2. Prune. You could prune your prune tree [which is really an Italian plum], but few of us attempt to grow them here. Truth is this is a great time of year to prune most any fruiting trees, especially apples, peaches, apricots and nectarines. The idea is to open up their structure by removing a portion of the branches that grow in the interior of the tree. Let the sun shine on the fruit as it ripens and remove some of the top growth, allowing wind to whistle through. Sunshine and breezes encourage evenly ripened fruit and discourage the diseases and insects that the dormant spray didn’t reach.
Leave your pear tree unless it is unruly or getting in your way. They generally don’t like being pruned.
This is a good time of year to prune your cedar hedge and junipers, too. Shaping them now produces a soft, finished look in a month or two as new growth appears.
3. Fertilize your lawn. “What does fertilizer do for your lawn, anyway?” people like to ask. Well, think of a bear venturing out of a cave after a long winter nap. The first thing she is going to want is a square meal: after all, the winter robbed her of the nutrients she stored up in her belly last fall.
Your lawn stored up nutrients at its root zone last fall, which is why it explodes out of the soil like a rocket [a slow rocket] with the warming temperatures and increased rainfall of spring. Soon, however, it outgrows the available nutrients in the soil and bingo, weeds compete their way into the lawn and insects are tempted by its weakened state.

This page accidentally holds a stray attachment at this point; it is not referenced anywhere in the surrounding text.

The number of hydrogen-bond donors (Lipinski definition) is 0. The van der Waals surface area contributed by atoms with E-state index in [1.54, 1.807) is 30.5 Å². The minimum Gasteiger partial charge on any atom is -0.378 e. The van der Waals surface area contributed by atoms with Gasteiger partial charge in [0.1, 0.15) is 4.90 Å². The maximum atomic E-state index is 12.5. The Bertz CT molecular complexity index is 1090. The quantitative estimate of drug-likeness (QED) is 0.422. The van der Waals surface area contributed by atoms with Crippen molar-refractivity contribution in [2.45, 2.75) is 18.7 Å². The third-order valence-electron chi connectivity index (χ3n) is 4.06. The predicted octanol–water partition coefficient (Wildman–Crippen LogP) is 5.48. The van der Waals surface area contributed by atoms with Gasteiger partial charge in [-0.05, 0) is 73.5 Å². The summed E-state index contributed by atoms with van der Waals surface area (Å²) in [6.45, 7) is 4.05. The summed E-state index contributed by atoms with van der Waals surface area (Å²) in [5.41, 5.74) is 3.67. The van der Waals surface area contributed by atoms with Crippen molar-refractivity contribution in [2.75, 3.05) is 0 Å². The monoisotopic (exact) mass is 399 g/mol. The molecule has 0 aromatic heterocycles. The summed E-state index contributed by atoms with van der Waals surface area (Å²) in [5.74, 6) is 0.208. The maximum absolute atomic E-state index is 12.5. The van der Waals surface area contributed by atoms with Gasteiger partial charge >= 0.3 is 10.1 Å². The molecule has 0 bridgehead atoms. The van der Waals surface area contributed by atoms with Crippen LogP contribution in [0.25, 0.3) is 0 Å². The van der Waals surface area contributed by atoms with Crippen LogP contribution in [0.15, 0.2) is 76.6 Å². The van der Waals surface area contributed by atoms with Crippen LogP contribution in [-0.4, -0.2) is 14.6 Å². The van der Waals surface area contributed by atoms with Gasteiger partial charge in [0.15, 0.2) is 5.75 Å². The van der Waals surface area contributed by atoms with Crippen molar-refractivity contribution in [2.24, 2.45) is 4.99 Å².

None of this happens, to the same extent, when a quality fertilizer is applied early in spring. A product with slow-release nitrogen provides a safe, lasting green as this is the one element that your lawn craves the most after a long winter. The addition of iron, at least one percent in the bag, is the key to a greener lawn. In the same way that iron provides your blood with its deep red colour, it keeps your lawn a deep shade of green. Be sure to use a quality lawn fertilizer that contains chelated iron, a type of iron that is available in a form that grass plants can readily absorb. There is a new form of iron on the market called ‘DDP’ which produces extraordinary results.
This is an excellent time of year to thicken your lawn by spreading fresh grass seed over thin areas. Put down 2 or 3 cm of lawn soil first, broadcast the seed evenly by hand, rake smooth, and step on it to get the seed in firm contact with the soil. Water regularly until germination occurs. And remember that the best quality grass seed does not germinate for 2 to 3 weeks: slow is good.